The “Bank of Mam & Dad” has been one of the most reputable and long-standing financial institutions in the state. As financial planners, when we sit down with couples and ask them about their long-term goals and objectives we do get some quirky ones back; “I’d love a Ferrari, a racehorse, a yacht, a lighthouse off the coast of Co. Kerry”, etc.
That’s all perfectly fine. It is, after all, your money. Our job is to help you use it as efficiently and effectively as you please.
However, there’s a request we commonly hear from parents when we discuss long term goals for them. As The Who so eloquently put it in their iconic soundtrack, most parents want to make sure “the kids are alright”.
Gifts for your kids, not for the taxman
Back in 2009, a child could inherit or be gifted €542,544 from their parents in their lifetime before having to pay tax (Capital Acquisitions Tax, known as CAT), with the rate at the time being 22%.
Now, the picture is a little different. The cap is now €335,000 and the current CAT rate is 33%. The value of property assets has increased across the country, and over the long term there’s been a build-up of efficient pension plans or investments. So when the time comes to pass on assets, or in the unfortunate instance of parents passing, the liability most children will inherit will be substantially above that figure from 2002.
A recent report from the Commission on Taxation suggested that the current cap of €335k should actually be reduced even further which shows where this may be heading down the line…
So, what can you do to start efficient estate planning to reduce this liability for the kids?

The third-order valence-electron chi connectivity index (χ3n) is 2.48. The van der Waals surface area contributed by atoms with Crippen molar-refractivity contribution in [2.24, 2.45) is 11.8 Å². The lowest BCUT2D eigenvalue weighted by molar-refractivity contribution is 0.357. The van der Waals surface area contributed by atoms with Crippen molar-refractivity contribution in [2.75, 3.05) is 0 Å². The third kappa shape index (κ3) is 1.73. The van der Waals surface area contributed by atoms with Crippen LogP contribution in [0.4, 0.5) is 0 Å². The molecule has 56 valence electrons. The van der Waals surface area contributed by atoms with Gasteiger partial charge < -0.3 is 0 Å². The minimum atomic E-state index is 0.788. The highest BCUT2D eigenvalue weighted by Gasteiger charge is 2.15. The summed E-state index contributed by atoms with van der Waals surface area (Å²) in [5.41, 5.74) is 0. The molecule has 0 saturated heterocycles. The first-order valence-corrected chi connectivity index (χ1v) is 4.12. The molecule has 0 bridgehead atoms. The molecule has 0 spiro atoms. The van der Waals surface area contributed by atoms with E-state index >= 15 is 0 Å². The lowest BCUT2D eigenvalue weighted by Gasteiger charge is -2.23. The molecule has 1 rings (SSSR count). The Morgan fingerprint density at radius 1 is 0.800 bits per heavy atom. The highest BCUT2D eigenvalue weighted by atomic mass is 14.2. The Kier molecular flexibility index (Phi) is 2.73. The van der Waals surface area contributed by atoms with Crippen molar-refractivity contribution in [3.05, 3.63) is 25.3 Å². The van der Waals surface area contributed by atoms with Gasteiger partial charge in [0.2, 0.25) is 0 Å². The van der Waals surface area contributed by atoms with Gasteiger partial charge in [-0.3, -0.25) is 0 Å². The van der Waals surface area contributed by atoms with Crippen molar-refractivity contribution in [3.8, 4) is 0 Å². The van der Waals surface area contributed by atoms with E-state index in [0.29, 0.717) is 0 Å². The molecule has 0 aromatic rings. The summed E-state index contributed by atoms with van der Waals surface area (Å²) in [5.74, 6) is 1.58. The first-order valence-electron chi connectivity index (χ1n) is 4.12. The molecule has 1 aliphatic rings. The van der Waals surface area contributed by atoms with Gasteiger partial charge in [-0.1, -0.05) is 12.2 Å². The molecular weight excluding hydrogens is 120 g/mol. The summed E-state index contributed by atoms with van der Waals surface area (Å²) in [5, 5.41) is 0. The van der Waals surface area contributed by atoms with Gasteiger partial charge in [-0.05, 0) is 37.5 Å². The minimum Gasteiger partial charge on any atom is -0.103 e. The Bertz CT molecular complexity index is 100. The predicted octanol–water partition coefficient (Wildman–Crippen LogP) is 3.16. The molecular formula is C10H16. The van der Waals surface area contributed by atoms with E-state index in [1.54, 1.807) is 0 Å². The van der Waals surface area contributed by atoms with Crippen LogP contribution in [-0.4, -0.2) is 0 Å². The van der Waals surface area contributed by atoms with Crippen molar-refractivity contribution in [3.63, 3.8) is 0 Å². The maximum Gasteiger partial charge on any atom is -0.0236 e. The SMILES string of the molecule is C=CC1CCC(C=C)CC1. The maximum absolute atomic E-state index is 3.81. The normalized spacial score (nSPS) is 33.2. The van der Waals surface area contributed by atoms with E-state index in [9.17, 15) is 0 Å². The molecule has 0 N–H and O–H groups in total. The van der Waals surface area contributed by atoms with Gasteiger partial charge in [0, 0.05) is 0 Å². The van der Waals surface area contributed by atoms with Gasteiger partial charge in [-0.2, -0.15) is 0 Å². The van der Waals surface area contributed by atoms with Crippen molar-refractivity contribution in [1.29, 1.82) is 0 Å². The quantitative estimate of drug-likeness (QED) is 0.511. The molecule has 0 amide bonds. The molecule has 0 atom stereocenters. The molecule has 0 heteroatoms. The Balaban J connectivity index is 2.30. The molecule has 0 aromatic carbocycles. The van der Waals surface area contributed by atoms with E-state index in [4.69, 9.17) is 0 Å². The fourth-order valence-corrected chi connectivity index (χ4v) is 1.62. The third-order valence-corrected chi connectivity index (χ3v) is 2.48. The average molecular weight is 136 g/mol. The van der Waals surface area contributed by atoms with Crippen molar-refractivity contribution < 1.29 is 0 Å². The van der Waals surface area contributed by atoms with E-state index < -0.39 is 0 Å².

There’s the annual small gift exemption, which allows each parent to gift €3,000 per annum to each child. This can be invested in bare trusts (minor accounts) and be invested and allowed to take advantage of compound growth over a period of 20/25 years in some instances. This value can be passed to the child without impacting their lifetime cap of €335,000.
The other option for couples who have significantly built up their assets is what’s called a ‘Section 72’ policy. This is a revenue-approved “whole of life” insurance policy taken out by the parents, which will ultimately go towards paying the inheritance tax bill for the children when the time comes to pass the assets to them.
It works like this:
• Firstly the total value of the assets are calculated. For the sake of example, let’s say the total asset value comes to €3million.
• The insurance value of the policy is then worked out at 33% of the assets in question, and this is the sum that’s insured. In this example, the insurance value is €2,010,000.
• The parents pay the monthly premiums on the cover, with the benefit passing to the children upon death to settle the tax liability at that time.
Nobody really likes paying insurance premiums and the whole premise for any sort of cover is that you really hope to never need it! However, with a Section 72, this effectively works as a savings plan for the children. For instance, if you were to pay the same figure as the premium each month directly to the children in a savings or investment plan, this would just increase the tax liability down the line and eat into that €335k lifetime allowance. Section 72 policies serve essentially the same function, but in a tax-efficient manner.
As with any estate planning the first step is taking the time to sit down and assess where you are at as a family. The earlier you start this journey, the more seamless and cost-effective any transition will ultimately be.
And in some cases, maybe the long-term goals are to let the kids fend for themselves – which is totally up to you also!! Each to their own as they say. But remember, if you want to have a discussion around estate planning – no matter how that looks or who you’re leaving your assets to – don’t be afraid to pick up the phone. The kids will thank you for it… eventually.
This article was written by
Private Client Manager
Metis Ireland Financial Planning Ltd t/a Metis Ireland is regulated by the Central Bank of Ireland.
All content provided in these blog posts is intended for information purposes only and should not be interpreted as financial advice. You should always engage the services of a fully qualified financial adviser before entering any financial contract. Metis Ireland Financial Planning Ltd t/a Metis Ireland will not be held responsible for any actions taken as a result of reading these blog posts.